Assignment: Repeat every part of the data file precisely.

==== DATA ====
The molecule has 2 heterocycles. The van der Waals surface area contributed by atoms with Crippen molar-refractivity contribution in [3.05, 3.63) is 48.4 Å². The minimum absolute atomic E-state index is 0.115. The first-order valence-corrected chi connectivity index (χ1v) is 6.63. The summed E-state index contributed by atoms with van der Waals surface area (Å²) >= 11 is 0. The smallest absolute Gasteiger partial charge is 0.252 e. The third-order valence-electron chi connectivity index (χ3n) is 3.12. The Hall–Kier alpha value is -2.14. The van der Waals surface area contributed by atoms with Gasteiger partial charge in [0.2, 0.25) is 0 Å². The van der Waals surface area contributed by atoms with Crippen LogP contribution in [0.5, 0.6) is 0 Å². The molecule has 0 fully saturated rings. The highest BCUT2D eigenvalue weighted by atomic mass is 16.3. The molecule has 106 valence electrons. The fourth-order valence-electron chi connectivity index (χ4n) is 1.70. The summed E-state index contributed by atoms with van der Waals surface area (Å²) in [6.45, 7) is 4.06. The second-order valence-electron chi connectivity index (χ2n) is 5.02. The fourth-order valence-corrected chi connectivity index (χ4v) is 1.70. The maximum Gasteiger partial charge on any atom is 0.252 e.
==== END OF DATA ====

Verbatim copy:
The molecule has 2 heterocycles. The van der Waals surface area contributed by atoms with Crippen molar-refractivity contribution in [3.05, 3.63) is 48.4 Å². The minimum absolute atomic E-state index is 0.115. The first-order valence-corrected chi connectivity index (χ1v) is 6.63. The summed E-state index contributed by atoms with van der Waals surface area (Å²) >= 11 is 0. The smallest absolute Gasteiger partial charge is 0.252 e. The third-order valence-electron chi connectivity index (χ3n) is 3.12. The Hall–Kier alpha value is -2.14. The van der Waals surface area contributed by atoms with Gasteiger partial charge in [0.2, 0.25) is 0 Å². The van der Waals surface area contributed by atoms with Crippen LogP contribution in [0.5, 0.6) is 0 Å². The molecule has 0 fully saturated rings. The highest BCUT2D eigenvalue weighted by atomic mass is 16.3. The molecule has 106 valence electrons. The fourth-order valence-electron chi connectivity index (χ4n) is 1.70. The summed E-state index contributed by atoms with van der Waals surface area (Å²) in [6.45, 7) is 4.06. The second-order valence-electron chi connectivity index (χ2n) is 5.02. The fourth-order valence-corrected chi connectivity index (χ4v) is 1.70. The maximum Gasteiger partial charge on any atom is 0.252 e.